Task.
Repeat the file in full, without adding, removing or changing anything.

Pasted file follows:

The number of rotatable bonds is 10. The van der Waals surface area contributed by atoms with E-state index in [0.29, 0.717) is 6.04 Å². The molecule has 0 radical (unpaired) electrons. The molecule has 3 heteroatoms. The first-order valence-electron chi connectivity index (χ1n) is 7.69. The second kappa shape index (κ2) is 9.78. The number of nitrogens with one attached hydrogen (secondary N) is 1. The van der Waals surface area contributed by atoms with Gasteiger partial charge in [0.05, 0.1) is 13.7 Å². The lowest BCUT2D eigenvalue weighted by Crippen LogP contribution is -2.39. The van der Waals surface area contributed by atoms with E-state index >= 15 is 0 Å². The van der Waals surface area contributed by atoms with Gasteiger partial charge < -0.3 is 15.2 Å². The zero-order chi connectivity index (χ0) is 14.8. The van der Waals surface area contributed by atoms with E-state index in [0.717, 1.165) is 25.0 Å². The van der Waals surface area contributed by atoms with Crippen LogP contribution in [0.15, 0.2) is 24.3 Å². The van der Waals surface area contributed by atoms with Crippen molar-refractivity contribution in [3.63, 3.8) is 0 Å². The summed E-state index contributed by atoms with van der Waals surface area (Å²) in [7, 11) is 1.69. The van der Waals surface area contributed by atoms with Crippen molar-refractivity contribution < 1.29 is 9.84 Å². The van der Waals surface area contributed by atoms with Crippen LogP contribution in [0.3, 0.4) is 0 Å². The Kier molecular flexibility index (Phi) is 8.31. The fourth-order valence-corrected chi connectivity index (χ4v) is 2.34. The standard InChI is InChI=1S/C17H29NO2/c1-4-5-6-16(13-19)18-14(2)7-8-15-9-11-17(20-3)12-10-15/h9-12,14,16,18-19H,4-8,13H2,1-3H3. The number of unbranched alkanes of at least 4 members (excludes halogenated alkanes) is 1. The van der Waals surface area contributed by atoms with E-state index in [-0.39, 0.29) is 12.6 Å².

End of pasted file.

The number of rotatable bonds is 10. The van der Waals surface area contributed by atoms with E-state index in [0.29, 0.717) is 6.04 Å². The molecule has 0 radical (unpaired) electrons. The molecule has 3 heteroatoms. The first-order valence-electron chi connectivity index (χ1n) is 7.69. The second kappa shape index (κ2) is 9.78. The number of nitrogens with one attached hydrogen (secondary N) is 1. The van der Waals surface area contributed by atoms with Gasteiger partial charge in [0.05, 0.1) is 13.7 Å². The lowest BCUT2D eigenvalue weighted by Crippen LogP contribution is -2.39. The van der Waals surface area contributed by atoms with E-state index >= 15 is 0 Å². The van der Waals surface area contributed by atoms with Gasteiger partial charge < -0.3 is 15.2 Å². The zero-order chi connectivity index (χ0) is 14.8. The van der Waals surface area contributed by atoms with E-state index in [0.717, 1.165) is 25.0 Å². The van der Waals surface area contributed by atoms with Crippen LogP contribution in [0.15, 0.2) is 24.3 Å². The van der Waals surface area contributed by atoms with Crippen molar-refractivity contribution in [3.63, 3.8) is 0 Å². The summed E-state index contributed by atoms with van der Waals surface area (Å²) in [7, 11) is 1.69. The van der Waals surface area contributed by atoms with Crippen molar-refractivity contribution < 1.29 is 9.84 Å². The van der Waals surface area contributed by atoms with Crippen LogP contribution in [0.3, 0.4) is 0 Å². The Kier molecular flexibility index (Phi) is 8.31. The fourth-order valence-corrected chi connectivity index (χ4v) is 2.34. The standard InChI is InChI=1S/C17H29NO2/c1-4-5-6-16(13-19)18-14(2)7-8-15-9-11-17(20-3)12-10-15/h9-12,14,16,18-19H,4-8,13H2,1-3H3. The number of unbranched alkanes of at least 4 members (excludes halogenated alkanes) is 1. The van der Waals surface area contributed by atoms with E-state index in [-0.39, 0.29) is 12.6 Å².